Stephen Ellis (historian)

Stephen Ellis (13 June 1953 – 29 July 2015) was a British historian and Africanist whose research focused on post-colonial West Africa and South Africa.[1] He was a former editor of Africa Confidential and African Affairs, a senior researcher at the African Studies Centre Leiden, and a professor at the Vrije Universiteit Amsterdam.

Stephen Ellis
Stephen Ellis as he took up the Desmond Tutu Chair at the Vrije Universiteit in 2010
Stephen Ellis

(1953-06-13)13 June 1953
Nottingham, England
Died29 July 2015(2015-07-29) (aged 62)
Amsterdam, Netherlands
EducationPh.D., University of Oxford (1981)

Life and career


Ellis was born in Nottingham, England on 13 June 1953.[2] At the age of 18, he volunteered as a secondary school teacher in Douala, Cameroon.[2][3] Upon his return to England, he studied modern history at St. Catherine's College, University of Oxford and obtained his doctorate there in 1981.[4] In 1979 and 1980, he was a lecturer at the University of Madagascar, while conducting research for his doctoral thesis on the history of Madagascar.[3] Parts of his thesis became the basis for his first book, published as Rising of the Red Shawls (1985), about the Menalamba rebellion in colonial Madagascar.[3] While writing the book, between 1982 and 1986, he was head of the Africa sub-region at the International Secretariat of Amnesty International in London.[2] Ellis then served as editor of the Africa Confidential newsletter for five years, from 1986 to 1991.[4]

Between 1991 and 1994, Ellis was General Secretary and then Director of the African Studies Centre at Leiden University in the Netherlands.[2] He remained a senior researcher at Leiden until his death,[2] but after 1994 left his administrative role, first to take up an assignment for the Dutch Ministry of Foreign Affairs at the Global Coalition for Africa, which resulted in his next book, Africa Now (1996).[2] From 1997 to 1998, he was a researcher for the South African Truth and Reconciliation Commission.[4] He was appointed editor of journal of the British Royal African Society, African Affairs, in 1998, and retained that position until 2006.[3] In 1999, he published, with Jean-François Bayart and Béatrice Hibou, The Criminalization of the State in Africa, a study of the interaction between privatisation and post-colonial patronage institutions in Africa.[5]

From 2003 to 2004, Ellis was Director of the Africa program of the International Crisis Group, where he expanded the group's reporting on Nigeria and South Africa.[6] In 2008, he was invited to act as an expert witness at the opening of Liberian President Charles Taylor's trial at the Special Court for Sierra Leone in the Hague, and then to give expert testimony at the Sierra Leonean Truth and Reconciliation Commission.[3] The same year, he was appointed Desmond Tutu Professor of Youth, Sport and Reconciliation at the Vrije Universiteit in Amsterdam, where he worked until his death.[2][5] In 2013, Ellis won the Recht Malan Prize for External Mission: The ANC in Exile (2012), his second book about the South Africa's African National Congress (ANC).[7] He was an advisor to the West Africa Commission on Drugs, chaired by former Nigerian President Olusegun Obasanjo, in 2013 and 2014.[8]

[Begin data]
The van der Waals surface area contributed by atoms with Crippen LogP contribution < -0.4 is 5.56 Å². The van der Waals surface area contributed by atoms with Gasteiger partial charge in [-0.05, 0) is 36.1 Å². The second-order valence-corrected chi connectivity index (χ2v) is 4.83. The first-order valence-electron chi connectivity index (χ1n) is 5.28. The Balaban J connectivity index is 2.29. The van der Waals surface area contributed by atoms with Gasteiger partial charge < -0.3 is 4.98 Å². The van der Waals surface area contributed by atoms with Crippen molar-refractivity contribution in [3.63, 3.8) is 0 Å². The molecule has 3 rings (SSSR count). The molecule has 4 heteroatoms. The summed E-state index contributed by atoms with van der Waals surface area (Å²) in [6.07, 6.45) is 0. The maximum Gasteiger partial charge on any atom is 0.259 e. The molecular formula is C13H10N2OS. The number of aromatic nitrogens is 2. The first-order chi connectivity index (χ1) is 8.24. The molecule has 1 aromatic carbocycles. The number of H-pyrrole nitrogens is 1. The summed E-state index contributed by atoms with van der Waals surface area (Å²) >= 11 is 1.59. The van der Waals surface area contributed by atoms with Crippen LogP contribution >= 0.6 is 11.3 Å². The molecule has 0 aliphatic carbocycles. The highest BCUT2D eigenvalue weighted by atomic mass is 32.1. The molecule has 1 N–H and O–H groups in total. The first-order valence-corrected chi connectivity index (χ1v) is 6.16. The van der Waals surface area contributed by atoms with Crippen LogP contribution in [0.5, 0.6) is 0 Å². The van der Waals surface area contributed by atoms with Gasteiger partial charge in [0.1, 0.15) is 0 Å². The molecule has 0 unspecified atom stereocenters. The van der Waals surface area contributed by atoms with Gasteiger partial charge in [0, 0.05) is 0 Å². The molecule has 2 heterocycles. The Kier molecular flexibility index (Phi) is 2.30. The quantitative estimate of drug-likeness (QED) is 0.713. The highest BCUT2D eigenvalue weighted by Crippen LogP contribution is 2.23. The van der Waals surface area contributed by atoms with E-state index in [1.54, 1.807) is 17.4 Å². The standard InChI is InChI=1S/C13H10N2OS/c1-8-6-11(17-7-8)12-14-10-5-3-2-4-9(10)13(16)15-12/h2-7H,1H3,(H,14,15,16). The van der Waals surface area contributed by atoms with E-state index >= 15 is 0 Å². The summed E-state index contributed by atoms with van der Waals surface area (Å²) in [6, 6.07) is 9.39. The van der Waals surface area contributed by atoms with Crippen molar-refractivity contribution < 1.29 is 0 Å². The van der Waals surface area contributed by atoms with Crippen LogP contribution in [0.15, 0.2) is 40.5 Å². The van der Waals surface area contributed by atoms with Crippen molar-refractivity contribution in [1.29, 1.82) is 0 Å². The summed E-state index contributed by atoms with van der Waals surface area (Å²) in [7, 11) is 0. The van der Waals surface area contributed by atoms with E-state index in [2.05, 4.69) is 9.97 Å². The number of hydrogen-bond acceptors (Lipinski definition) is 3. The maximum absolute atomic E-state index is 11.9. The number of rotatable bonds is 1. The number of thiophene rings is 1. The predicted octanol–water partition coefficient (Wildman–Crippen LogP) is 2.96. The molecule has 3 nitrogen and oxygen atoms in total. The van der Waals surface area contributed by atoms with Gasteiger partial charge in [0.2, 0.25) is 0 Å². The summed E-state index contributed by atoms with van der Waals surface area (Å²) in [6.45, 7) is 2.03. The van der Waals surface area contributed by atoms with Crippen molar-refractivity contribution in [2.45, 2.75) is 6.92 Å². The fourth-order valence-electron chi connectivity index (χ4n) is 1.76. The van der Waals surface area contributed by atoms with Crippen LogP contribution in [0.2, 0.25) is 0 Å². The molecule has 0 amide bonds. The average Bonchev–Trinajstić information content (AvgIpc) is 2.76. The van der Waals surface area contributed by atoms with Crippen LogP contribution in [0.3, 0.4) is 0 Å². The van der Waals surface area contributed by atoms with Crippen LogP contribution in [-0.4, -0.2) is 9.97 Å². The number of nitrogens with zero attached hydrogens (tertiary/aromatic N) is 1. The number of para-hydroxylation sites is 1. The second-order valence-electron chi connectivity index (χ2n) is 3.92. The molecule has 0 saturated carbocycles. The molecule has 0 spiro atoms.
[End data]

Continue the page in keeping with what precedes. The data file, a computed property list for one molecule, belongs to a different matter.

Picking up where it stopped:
Ellis was married to fellow Africanist Gerrie ter Haar. He died on 29 July 2015 in his home in Amsterdam, having been diagnosed with leukaemia three years earlier.[4][8][9] His last book, This Present Darkness (2016), was published posthumously and studies the nature and origins of organised crime in Nigeria.[10] In 2019, Ellis's professional archive was donated to the African Studies Centre in Leiden.[11]



South Africa


While at Africa Confidential, Ellis reported the first accounts of mutinies in the Angolan camps of Umkhonto we Sizwe, the armed wing of the South African ANC, as well as a detailed account of the detention of Pallo Jordan by the ANC's internal security wing, Mbokodo.[8] These reports were elaborated in Ellis's Comrades against Apartheid: The ANC and the South African Communist Party in Exile (1992), which was co-authored by Oyama Mabandla (under the pseudonym Tsepo Sechaba), a former member of Mbokodo and of the South African Communist Party (SACP) in exile.[8] The book was unpopular with the ANC for its account of abuses in the exile camps, but many of Ellis's allegations were later confirmed in the final report of the Truth and Reconciliation Commission.[12][9] Ellis's External Mission (2012) was also about the ANC in exile and revisited earlier themes, particularly concerning the ANC's intimacy with the SACP. The book also claimed to provide evidence for the long-controversial claim that former South African President Nelson Mandela had been a member of the Central Committee of the SACP. This ignited heated debate,[4][9][13] but Ellis's claim about Mandela was ultimately confirmed true by the SACP itself, following Mandela's death in 2013.[8][14]